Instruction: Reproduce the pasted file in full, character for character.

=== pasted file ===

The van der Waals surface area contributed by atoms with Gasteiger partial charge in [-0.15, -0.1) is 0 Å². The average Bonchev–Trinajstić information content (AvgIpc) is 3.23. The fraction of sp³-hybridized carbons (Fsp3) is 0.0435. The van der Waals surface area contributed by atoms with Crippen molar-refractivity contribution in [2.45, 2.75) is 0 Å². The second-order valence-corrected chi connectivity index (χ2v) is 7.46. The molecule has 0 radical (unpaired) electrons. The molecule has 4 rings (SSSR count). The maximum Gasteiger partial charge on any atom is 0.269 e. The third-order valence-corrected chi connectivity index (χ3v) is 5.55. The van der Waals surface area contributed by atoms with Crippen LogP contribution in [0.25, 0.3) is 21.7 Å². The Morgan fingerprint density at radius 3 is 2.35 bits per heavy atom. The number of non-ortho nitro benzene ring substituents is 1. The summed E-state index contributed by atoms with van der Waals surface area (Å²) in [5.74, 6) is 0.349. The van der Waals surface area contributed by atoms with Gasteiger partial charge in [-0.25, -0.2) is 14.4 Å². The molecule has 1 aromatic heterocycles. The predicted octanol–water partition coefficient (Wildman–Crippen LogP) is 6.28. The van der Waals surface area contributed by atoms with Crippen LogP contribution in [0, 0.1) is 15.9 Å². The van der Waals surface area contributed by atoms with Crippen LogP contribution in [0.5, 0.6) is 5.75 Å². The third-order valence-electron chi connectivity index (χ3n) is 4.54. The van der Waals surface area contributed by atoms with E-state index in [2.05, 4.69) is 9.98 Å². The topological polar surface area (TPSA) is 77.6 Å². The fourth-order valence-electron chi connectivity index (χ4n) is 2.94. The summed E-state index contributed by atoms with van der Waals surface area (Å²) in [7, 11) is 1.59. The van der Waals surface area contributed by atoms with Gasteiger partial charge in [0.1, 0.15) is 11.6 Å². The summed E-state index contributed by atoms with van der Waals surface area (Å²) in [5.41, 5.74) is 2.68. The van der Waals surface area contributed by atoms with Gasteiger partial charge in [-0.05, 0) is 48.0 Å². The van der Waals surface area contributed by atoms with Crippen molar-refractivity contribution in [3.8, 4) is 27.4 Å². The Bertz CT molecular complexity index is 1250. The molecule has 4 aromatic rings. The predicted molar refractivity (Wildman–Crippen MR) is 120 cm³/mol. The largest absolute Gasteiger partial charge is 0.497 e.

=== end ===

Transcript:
The van der Waals surface area contributed by atoms with Gasteiger partial charge in [-0.15, -0.1) is 0 Å². The average Bonchev–Trinajstić information content (AvgIpc) is 3.23. The fraction of sp³-hybridized carbons (Fsp3) is 0.0435. The van der Waals surface area contributed by atoms with Crippen molar-refractivity contribution in [2.45, 2.75) is 0 Å². The second-order valence-corrected chi connectivity index (χ2v) is 7.46. The molecule has 0 radical (unpaired) electrons. The molecule has 4 rings (SSSR count). The maximum Gasteiger partial charge on any atom is 0.269 e. The third-order valence-corrected chi connectivity index (χ3v) is 5.55. The van der Waals surface area contributed by atoms with Crippen LogP contribution in [0.25, 0.3) is 21.7 Å². The Morgan fingerprint density at radius 3 is 2.35 bits per heavy atom. The number of non-ortho nitro benzene ring substituents is 1. The summed E-state index contributed by atoms with van der Waals surface area (Å²) in [5.74, 6) is 0.349. The van der Waals surface area contributed by atoms with Gasteiger partial charge in [-0.25, -0.2) is 14.4 Å². The molecule has 1 aromatic heterocycles. The predicted octanol–water partition coefficient (Wildman–Crippen LogP) is 6.28. The van der Waals surface area contributed by atoms with Crippen LogP contribution in [0, 0.1) is 15.9 Å². The van der Waals surface area contributed by atoms with Crippen LogP contribution in [0.5, 0.6) is 5.75 Å². The third-order valence-electron chi connectivity index (χ3n) is 4.54. The van der Waals surface area contributed by atoms with E-state index in [2.05, 4.69) is 9.98 Å². The topological polar surface area (TPSA) is 77.6 Å². The fourth-order valence-electron chi connectivity index (χ4n) is 2.94. The summed E-state index contributed by atoms with van der Waals surface area (Å²) in [7, 11) is 1.59. The van der Waals surface area contributed by atoms with Gasteiger partial charge in [0.1, 0.15) is 11.6 Å². The summed E-state index contributed by atoms with van der Waals surface area (Å²) in [5.41, 5.74) is 2.68. The van der Waals surface area contributed by atoms with Gasteiger partial charge in [-0.05, 0) is 48.0 Å². The van der Waals surface area contributed by atoms with Crippen molar-refractivity contribution in [3.8, 4) is 27.4 Å². The Bertz CT molecular complexity index is 1250. The molecule has 4 aromatic rings. The predicted molar refractivity (Wildman–Crippen MR) is 120 cm³/mol. The largest absolute Gasteiger partial charge is 0.497 e.